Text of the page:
The U.S. catfish industry appears to be winning the war against Vietnamese imports one battle at a time. Succumbing to pressure from consumers, Piccadilly Cafeterias in Mississippi have pulled Vietnamese basa fish from its menus and replaced it with U.S. farm-raised catfish.
The Baton Rouge-based company said it made the move because its Mississippi customers “made it a bigger issue than it was in any other place.” Officials with the restaurant chain did not say whether it would continue to serve basa imports at their restaurants outside of Mississippi.
Piccadilly Cafeterias had previously admitted to a Mississippi newspaper that the “Southern Fried Fish” on its menu was basa, not U.S. farm-raised catfish as many consumers had mistakenly assumed. The company said it had not received complaints about the basa fish previous to their revelation, and in fact, some consumers had commented positively on the taste and texture of the Vietnamese fish.
“Returning to only U.S.-produced catfish symbolizes the restaurant's commitment to pleasing its customers,” said Brett Dixon, executive vice president of marketing for Piccadilly Cafeterias.
That's good news for catfish growers who believe the Vietnamese copycat fish is unfairly displacing U.S. farm-raised catfish in the seafood market and causing consumer confusion by the marketing misrepresentation of several different species of Vietnamese fish.
“The most significant thing is that businesses do pay attention to their customers and rightfully respond to concerns about not having U.S. farm-raised catfish as a menu choice,” said Hugh Warren, executive vice president of Indianola, Miss.-based Catfish Farmers of America.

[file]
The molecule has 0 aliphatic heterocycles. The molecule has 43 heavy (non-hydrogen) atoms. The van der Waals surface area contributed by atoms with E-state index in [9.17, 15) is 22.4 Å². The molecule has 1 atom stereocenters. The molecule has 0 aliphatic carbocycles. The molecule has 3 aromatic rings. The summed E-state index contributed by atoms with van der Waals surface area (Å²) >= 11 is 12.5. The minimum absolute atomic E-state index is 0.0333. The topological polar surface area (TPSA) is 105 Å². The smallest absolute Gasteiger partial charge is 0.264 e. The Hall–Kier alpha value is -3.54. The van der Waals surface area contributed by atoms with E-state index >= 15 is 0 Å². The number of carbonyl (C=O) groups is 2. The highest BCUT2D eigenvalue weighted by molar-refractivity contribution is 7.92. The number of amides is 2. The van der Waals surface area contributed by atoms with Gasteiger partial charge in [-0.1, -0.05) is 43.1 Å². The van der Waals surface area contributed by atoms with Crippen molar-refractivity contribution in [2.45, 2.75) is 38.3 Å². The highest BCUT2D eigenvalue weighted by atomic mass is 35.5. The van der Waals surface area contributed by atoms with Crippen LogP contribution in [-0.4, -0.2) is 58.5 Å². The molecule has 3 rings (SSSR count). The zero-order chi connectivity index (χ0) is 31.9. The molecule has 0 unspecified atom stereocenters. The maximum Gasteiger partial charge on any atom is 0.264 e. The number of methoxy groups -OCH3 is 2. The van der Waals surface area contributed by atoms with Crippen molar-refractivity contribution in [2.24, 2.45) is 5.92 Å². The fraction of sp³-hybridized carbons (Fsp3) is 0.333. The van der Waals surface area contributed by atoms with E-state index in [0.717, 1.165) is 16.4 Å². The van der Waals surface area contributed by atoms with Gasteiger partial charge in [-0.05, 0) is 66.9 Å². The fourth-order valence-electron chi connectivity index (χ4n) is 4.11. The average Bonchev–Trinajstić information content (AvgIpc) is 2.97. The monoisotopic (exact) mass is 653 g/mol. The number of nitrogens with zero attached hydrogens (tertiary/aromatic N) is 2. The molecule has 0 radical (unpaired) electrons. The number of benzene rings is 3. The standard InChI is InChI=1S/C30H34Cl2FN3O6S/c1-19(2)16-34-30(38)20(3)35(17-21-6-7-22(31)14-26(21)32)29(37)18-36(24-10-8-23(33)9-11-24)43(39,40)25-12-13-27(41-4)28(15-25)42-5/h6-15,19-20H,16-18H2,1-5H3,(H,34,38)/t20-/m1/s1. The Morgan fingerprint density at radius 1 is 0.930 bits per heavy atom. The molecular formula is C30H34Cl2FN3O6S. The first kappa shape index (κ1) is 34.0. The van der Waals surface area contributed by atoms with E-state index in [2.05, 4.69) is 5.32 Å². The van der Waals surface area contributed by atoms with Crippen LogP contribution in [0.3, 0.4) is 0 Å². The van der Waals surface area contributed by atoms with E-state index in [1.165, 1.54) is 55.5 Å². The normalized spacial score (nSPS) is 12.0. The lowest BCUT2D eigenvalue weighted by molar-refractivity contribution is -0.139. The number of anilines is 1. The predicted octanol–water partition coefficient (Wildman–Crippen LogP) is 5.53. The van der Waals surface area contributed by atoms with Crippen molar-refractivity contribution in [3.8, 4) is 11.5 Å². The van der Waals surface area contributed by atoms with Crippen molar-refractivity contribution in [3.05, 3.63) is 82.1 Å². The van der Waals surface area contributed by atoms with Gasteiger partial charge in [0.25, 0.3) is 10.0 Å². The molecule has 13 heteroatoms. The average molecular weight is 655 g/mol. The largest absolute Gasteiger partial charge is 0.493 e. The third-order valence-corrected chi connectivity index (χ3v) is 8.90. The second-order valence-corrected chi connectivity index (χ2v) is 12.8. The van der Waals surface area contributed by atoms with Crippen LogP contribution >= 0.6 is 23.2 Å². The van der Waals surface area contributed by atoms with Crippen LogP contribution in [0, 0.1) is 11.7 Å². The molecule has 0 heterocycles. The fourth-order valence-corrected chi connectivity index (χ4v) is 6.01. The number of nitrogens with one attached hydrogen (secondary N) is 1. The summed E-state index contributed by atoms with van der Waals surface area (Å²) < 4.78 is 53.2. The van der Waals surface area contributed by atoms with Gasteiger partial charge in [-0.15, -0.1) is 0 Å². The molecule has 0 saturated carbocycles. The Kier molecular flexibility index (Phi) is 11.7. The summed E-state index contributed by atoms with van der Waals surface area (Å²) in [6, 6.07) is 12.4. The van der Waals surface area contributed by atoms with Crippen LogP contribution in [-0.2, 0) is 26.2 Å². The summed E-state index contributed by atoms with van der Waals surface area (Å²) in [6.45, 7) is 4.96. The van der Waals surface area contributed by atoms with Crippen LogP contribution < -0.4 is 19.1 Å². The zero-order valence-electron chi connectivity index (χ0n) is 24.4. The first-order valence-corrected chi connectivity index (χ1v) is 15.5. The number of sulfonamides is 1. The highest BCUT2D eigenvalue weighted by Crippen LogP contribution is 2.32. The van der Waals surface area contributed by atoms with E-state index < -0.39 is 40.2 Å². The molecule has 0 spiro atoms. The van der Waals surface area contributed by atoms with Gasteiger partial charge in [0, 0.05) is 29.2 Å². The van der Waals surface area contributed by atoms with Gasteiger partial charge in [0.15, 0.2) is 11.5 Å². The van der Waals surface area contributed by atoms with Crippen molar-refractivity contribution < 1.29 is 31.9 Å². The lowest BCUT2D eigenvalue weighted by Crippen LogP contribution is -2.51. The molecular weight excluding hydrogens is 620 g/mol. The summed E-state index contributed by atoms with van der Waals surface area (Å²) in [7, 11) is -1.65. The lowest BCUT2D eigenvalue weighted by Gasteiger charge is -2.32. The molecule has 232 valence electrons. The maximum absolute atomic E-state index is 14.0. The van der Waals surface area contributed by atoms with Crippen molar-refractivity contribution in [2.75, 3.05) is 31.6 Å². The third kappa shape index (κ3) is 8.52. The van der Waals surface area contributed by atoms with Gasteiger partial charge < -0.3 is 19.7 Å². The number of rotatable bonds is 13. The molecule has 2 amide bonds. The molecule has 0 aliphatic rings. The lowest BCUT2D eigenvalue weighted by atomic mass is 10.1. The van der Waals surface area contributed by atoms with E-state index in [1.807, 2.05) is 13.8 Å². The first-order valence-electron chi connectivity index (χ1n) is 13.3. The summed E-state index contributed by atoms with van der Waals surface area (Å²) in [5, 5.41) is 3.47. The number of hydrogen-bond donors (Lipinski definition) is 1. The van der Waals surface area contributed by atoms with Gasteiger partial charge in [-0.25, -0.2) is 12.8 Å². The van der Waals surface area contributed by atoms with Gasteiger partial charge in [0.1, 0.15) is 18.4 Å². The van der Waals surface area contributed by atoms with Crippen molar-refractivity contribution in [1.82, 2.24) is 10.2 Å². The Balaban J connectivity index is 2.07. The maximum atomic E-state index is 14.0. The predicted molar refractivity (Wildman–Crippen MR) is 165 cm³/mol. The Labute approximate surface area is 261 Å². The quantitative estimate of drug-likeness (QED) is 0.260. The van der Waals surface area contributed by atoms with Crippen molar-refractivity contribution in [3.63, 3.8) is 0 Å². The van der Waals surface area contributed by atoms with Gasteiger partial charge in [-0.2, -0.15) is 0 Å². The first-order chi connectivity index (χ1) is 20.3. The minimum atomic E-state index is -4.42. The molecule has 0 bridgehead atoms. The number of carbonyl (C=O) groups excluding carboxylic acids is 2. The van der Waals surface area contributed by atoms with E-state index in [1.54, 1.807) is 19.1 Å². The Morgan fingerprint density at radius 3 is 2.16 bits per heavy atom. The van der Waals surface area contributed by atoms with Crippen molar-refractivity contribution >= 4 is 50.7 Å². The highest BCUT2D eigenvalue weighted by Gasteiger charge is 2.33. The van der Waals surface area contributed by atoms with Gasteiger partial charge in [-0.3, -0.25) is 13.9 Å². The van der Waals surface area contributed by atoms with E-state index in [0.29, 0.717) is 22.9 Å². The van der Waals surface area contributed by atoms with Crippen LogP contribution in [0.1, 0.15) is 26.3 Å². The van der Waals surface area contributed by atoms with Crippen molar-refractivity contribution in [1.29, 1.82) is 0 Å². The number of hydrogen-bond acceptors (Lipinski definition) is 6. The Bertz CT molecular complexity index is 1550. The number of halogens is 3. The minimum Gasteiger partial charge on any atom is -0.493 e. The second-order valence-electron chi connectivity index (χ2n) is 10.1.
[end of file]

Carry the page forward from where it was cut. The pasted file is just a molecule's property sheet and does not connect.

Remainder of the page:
Some of the backlash from Piccadilly's use of basa fish likely resulted from a highway billboard highlighting the issue. The Greenville, Miss., billboard, funded by individuals associated with the catfish industry, informed consumers that the restaurant's Southern fried fish is not catfish, but instead Vietnamese basa fish.
Imports of Vietnamese tra and basa (the names used for Vietnamese catfish) jumped from 2 million pounds in 1999 to 17 million pounds in 2001.
A Jan. 27 preliminary ruling by the U.S. Commerce Department should slow those numbers down. Finding that the Vietnamese fillets have been “dumped” into the U.S. market at price levels that range from 41 to 64 percent below fair market value, the department has begun assessing a tariff on the imported fish.
The Catfish Farmers of America and eight catfish processors filed the anti-dumping petition with the U.S. International Trade Commission and the U.S. Department of Commerce in June 2002.
In the month before the preliminary ruling by the Commerce Department, industry insiders estimate that a surge of 8 million pounds of the Vietnamese fish found its way to the United States.
Warren said he believes the Department of Commerce decision will help bring much-needed relief to catfish farmers and processors.